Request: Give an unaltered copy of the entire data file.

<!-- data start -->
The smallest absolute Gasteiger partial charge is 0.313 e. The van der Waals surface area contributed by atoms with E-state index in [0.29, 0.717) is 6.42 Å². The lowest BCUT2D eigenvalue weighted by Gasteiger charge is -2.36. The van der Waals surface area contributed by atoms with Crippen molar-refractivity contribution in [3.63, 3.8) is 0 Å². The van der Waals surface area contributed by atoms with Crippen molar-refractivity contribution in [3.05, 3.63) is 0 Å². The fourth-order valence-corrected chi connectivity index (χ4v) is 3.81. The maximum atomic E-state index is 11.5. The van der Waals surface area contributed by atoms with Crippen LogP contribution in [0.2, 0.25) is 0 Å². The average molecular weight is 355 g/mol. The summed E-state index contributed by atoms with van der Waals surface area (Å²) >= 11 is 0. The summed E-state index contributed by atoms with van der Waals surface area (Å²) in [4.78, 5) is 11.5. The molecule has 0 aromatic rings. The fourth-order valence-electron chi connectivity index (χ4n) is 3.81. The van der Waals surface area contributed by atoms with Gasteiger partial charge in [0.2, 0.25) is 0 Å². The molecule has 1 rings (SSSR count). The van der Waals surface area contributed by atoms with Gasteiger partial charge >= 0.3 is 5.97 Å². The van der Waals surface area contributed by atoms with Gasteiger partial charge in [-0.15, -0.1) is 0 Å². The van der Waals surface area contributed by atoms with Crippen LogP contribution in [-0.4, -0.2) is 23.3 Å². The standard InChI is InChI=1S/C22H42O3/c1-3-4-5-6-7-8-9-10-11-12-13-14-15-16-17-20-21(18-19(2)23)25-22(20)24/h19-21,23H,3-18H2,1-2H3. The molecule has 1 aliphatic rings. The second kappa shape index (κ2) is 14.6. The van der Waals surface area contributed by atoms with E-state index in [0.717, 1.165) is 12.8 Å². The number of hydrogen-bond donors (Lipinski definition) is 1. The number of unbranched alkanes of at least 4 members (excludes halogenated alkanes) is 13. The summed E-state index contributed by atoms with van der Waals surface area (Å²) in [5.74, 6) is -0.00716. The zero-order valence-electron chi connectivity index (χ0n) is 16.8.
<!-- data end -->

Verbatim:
The smallest absolute Gasteiger partial charge is 0.313 e. The van der Waals surface area contributed by atoms with E-state index in [0.29, 0.717) is 6.42 Å². The lowest BCUT2D eigenvalue weighted by Gasteiger charge is -2.36. The van der Waals surface area contributed by atoms with Crippen molar-refractivity contribution in [3.63, 3.8) is 0 Å². The van der Waals surface area contributed by atoms with Crippen molar-refractivity contribution in [3.05, 3.63) is 0 Å². The fourth-order valence-corrected chi connectivity index (χ4v) is 3.81. The maximum atomic E-state index is 11.5. The van der Waals surface area contributed by atoms with Crippen LogP contribution in [0.2, 0.25) is 0 Å². The average molecular weight is 355 g/mol. The summed E-state index contributed by atoms with van der Waals surface area (Å²) >= 11 is 0. The summed E-state index contributed by atoms with van der Waals surface area (Å²) in [4.78, 5) is 11.5. The molecule has 0 aromatic rings. The fourth-order valence-electron chi connectivity index (χ4n) is 3.81. The van der Waals surface area contributed by atoms with Gasteiger partial charge in [0.2, 0.25) is 0 Å². The molecule has 1 rings (SSSR count). The van der Waals surface area contributed by atoms with Gasteiger partial charge >= 0.3 is 5.97 Å². The van der Waals surface area contributed by atoms with Gasteiger partial charge in [-0.15, -0.1) is 0 Å². The van der Waals surface area contributed by atoms with Crippen LogP contribution in [-0.4, -0.2) is 23.3 Å². The standard InChI is InChI=1S/C22H42O3/c1-3-4-5-6-7-8-9-10-11-12-13-14-15-16-17-20-21(18-19(2)23)25-22(20)24/h19-21,23H,3-18H2,1-2H3. The molecule has 1 aliphatic rings. The second kappa shape index (κ2) is 14.6. The van der Waals surface area contributed by atoms with E-state index in [0.717, 1.165) is 12.8 Å². The number of hydrogen-bond donors (Lipinski definition) is 1. The number of unbranched alkanes of at least 4 members (excludes halogenated alkanes) is 13. The summed E-state index contributed by atoms with van der Waals surface area (Å²) in [5.74, 6) is -0.00716. The zero-order valence-electron chi connectivity index (χ0n) is 16.8.